POST 83 HISTORY

Knebel Post 83, was first housed in a wood building at the corner of San Jacinto and 12th Streets. The Post was moved to a location on South Lamar, and then to the old Austin Engineers Club building at 602 W. 7th Street. Knebel Post moved to its present location on East St. Elmo in 1979.

 

Post 83 was named for Paul Knebel, a World War I Army (Infantry) veteran, and brother of Ed Knebel, who was a great supporter of American Legion baseball in Austin. Paul Knebel's picture (L), donated by family members, is prominently displayed in the Post Canteen. Burwell 'Tuff' Knebel, a nephew of Paul, was the last Knebel family member of Post 83.

 

Perhaps the most famous member of Post 83 was the entertainer, Martha Raye. While performing in Austin in the 1970's, Lt. Col. Raye visited Post 83 and was presented with a Life Membership. Martha Raye was a Lt. Col. in the U.S. Army Nurses Corps, and served during World War II, Korea, and Vietnam. Lt. Col. Raye was made an honorary member of the Special Forces by President Johnson because of her support for the Special Forces. In 1993 she was awarded the Presidential Medal of Freedom for her lifetime of dedication to the military.

 

Martha Raye died in 1994 and special consideration was given to burial at Arlington National Cemetery. She asked that she be buried instead with her Special Forces in Ft. Bragg. Her wish was fulfilled and she became the only woman buried at the Special Forces Cemetery at Ft. Bragg. It was with full military honors. Learn more about her in Vietnam and Soc Trang.

FOR GOD & COUNTRY

Texas has supplied personnel to the armed forces in all major wars and conflicts in which the United States of America has been involved. Texas was represented at the birth of the American Legion in Paris in March of 1919 by ten servicemen—including Charles Nimon (r) from Austin. Two Austinites were present at the St. Louis Caucus in May of 1919, Alfred Carrel and John W. Young.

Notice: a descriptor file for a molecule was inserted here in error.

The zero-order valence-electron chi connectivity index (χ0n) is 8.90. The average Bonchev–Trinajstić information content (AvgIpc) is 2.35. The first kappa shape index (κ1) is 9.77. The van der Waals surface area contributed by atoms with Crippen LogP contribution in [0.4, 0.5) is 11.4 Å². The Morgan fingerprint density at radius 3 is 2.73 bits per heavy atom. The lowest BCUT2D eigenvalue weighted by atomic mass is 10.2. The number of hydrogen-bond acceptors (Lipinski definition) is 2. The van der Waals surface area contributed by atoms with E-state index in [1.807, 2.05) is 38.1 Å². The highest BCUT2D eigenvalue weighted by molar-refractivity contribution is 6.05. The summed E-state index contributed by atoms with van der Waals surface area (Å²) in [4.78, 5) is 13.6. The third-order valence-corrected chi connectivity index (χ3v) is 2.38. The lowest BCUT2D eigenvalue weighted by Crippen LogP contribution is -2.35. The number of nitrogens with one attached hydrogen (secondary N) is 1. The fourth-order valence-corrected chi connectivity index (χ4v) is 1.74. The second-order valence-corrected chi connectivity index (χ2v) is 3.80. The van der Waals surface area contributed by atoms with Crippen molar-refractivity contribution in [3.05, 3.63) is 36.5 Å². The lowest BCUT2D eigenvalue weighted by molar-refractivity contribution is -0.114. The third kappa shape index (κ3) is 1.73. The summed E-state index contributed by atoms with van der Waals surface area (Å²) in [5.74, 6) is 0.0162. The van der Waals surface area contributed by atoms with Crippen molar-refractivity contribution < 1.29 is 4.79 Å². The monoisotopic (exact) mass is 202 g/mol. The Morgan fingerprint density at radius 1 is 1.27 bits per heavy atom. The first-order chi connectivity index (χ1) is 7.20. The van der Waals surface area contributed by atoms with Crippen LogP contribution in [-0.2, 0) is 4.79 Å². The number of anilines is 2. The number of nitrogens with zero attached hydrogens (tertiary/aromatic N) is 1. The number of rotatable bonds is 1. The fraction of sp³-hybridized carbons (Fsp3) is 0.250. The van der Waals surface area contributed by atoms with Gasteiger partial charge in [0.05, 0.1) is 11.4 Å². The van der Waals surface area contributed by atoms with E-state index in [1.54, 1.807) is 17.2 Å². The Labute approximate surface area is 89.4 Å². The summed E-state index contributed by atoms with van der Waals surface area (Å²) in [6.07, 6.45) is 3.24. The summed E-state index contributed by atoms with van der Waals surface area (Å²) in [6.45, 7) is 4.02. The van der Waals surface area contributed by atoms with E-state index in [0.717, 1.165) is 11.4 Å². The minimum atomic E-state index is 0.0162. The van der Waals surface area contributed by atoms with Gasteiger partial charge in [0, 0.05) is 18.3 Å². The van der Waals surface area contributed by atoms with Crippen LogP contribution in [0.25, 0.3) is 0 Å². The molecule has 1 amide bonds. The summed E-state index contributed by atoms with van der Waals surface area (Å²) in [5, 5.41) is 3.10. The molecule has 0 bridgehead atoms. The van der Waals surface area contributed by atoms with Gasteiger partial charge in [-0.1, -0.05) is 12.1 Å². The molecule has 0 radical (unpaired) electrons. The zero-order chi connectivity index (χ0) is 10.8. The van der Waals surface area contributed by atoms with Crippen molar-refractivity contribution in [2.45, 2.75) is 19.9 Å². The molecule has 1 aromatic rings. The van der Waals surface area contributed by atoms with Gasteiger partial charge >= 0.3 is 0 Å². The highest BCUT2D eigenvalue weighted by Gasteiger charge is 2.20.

On April 21, 1919, a caucus was held in San Antonio to organize a branch of the American Legion in Texas. There were 572 Texas veterans in attendance. The group elected Claude Birkhead of San Antonio as Chairman of this temporary organization, a position he held until the first Department Convention.

 

The St. Louis Caucus of the American Legion recognized this group as the official state organization of the American Legion in Texas at their meeting in May. The first Department Convention for the American Legion, State of Texas, was held in October of 1919 in Dallas.

 

Photograph, Portrait of Claude V. Birkhead. Image courtesy of the Texas Military Forces Museum. Image available on the Internet and included in accordance with Title 17 U.S.C. Section 107.

FamilY

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HISTORICAL RECORDS SEARCH....

We’re currently collecting photos, articles and documents that tell the story of Knebel Post 83's existence. If you would like to share any relevant Post memorabilia on this website please contact the business office and we will make arrangements to digitize and return the originals. If you already have digital files you can email them to historian@txlegion83.org.

 

Thanks in advance for your help in creating a comprehensive digital library.

 

AMERICAN LEGION KNEBEL POST 83

 

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